The ringgit is the official currency of Malaysia. This decimal currency has a hundredth subdivision called the sen. The name of the currency derives from the Malay word for jagged, which began to be used in the 16th century to describe Spanish dollars with serrated edges. The ringgit and sen were originally named the dollar and cent in English, but in 1975, the names were standardised for all languages. In parts of the country, however, many people still refer to the currency in dollars and cents. In addition, the original symbol was the dollar sign, sometimes preceded by an M, but this was replaced in 1993 by RM. The ringgit was introduced in 1967 by the newly formed central bank, Bank Negara Malaysia.
The country of Malaysia was formed in 1963 when rebels in Malaya and nearby British colonies united into a single force. The ringgit was introduced four years later to replace the Malaya and British Borneo dollar, which had been used since 1957. At introduction, the value of the ringgit was on par with the Malaya and British Borneo dollar at 8.57 ringgits: 1 pound sterling. Although Singapore and Brunei eventually broke away from Malaysia, the Singapore dollar and Brunei dollar remain interchangeable with the Malaysian ringgit. The ringgit was pegged to the U.S. dollar in 1998 until it was floated in 2005.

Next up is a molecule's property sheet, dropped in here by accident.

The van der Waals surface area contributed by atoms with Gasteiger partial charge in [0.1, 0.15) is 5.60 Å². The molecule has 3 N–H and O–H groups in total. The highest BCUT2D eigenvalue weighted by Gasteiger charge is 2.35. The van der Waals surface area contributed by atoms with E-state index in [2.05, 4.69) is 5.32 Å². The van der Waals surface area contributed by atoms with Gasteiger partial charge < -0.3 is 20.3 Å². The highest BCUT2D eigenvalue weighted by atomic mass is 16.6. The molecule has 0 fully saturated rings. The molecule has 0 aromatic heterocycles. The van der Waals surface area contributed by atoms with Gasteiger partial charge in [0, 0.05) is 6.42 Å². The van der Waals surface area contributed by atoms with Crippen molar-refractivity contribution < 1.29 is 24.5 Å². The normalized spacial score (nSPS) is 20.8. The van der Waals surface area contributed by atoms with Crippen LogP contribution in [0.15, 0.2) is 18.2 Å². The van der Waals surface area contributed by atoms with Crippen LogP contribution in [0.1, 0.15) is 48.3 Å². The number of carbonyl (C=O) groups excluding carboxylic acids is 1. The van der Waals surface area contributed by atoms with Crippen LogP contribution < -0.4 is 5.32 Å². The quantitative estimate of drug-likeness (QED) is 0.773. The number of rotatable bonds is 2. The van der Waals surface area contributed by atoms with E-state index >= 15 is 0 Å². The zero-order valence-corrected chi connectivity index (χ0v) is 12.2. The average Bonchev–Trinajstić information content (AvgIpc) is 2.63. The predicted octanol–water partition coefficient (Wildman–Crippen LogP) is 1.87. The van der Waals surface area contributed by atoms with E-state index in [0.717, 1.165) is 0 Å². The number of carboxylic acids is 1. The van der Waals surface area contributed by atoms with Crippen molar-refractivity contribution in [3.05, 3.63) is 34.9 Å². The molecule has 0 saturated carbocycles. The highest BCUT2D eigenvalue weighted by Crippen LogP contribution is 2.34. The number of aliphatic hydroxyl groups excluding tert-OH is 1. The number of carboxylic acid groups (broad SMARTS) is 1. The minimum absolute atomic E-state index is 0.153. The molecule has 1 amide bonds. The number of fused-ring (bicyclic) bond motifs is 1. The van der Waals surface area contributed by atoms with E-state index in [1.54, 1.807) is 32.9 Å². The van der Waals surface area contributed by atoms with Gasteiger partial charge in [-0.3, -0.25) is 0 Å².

Bank Negara Malaysia was first established in 1959 as Bank Negara Malaya. The bank’s duties included issuing currency and acting as a banker to the government. Its duties expanded in 2009, but Bank Negara Malaysia remains wholly owned by the government and reports to the Ministry of Finance.
Industrialisation and the creation of an open economy are relatively recent events in Malaysia, and most industries remain state-oriented. However, the GDP has been rising steadily at an average annual rate of 6.5 percent since 1957, and Malaysia now has the third-largest economy in Southeast Asia. In the 1950s through the 1970s, when the economy of the country first began to grow, it was largely based on mining and agriculture. Since then, the economy has diversified, and industry has become the dominant sector. Recently, tourism has also become important to the Malaysian economy. Additionally the government has pushed for more development in the electronics industry, and Malaysia is now one of the largest exporters of semiconductors and semiconductor devices in the world.